Restaurant Review: Kitchen in the South End

Scott Herritt's new South End restaurant is a welcome glimpse into the past.
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The mussel soup Billi Bi is one of Kitchen’s many homages to historical American cuisine.

The Child-inspired sole ($24), however, would fail to convert her to the wonders of cooking. Unlike the glorious dish that made Meryl Streep swoon in Julie & Julia, this one was mealy, soggy, cool, dull of flavor, and pallid beige of hue. “Hamburg steak” ($19) was another misfire—house-ground chuck cooked in an oval patty as hamburgers originally were, but terribly salty and a little gristly, with shoestring fries that were underbrowned.

Desserts are also eclectic, and two were very good: balls of cake doughnuts ($9), made from chef de cuisine Eric LeBlanc’s grandmother’s recipe, fried to order and served over a fruit purée with vanilla sauce; and a looser-than-usual crème brûlée ($8, no longer on the menu) with a darker-than-usual caramel cover, accompanied by caramelized figs.

Kitchen is a touching, lovely meeting of old and new. When I asked Herritt how he got the Billi Bi to have such a silky vichyssoise-like texture, he said the cooks pushed it through a sieve a couple of times. Same with the sauce for the lobster thermidor: “We try to do everything by hand.” At a time when most chefs want to buy the highest-tech new toys, I’d like to see some of them—and our city—take this parallel track. This isn’t fascinating, avant-garde food you’re glad just to have tried once. This is true sustenance—the food you want to keep coming back for.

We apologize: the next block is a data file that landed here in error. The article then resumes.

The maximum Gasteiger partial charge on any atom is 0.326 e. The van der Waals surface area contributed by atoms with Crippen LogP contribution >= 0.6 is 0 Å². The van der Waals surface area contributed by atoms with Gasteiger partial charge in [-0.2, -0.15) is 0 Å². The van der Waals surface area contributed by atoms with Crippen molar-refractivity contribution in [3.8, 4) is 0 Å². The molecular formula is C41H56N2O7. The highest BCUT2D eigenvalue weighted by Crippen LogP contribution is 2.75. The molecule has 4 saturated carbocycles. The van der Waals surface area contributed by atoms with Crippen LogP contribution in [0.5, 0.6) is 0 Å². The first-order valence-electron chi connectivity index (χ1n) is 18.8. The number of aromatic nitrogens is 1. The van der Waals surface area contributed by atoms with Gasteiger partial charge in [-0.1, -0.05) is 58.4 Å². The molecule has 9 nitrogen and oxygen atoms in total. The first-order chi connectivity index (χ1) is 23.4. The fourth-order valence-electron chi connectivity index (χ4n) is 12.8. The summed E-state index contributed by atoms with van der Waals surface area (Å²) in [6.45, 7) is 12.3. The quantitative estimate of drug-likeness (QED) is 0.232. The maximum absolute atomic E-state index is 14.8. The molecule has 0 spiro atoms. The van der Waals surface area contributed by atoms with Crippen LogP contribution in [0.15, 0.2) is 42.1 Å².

Kitchen, 560 Tremont St., Boston, 617-695-1250, kitchenbostonmass.com.

 

Other Menu Highlights:

Cake doughnuts, $9
Buffalo frogs’ legs, $12
Bacon-wrapped scallops, $14

 

Critic Corby Kummer—an editor at The Atlantic and author of The Pleasures of Slow Food—has been reviewing Greater Boston’s top restaurants in our pages since 1997.


Corby Kummer Corby Kummer, Contributing Editor at Boston Magazine ckummer@theatlantic.com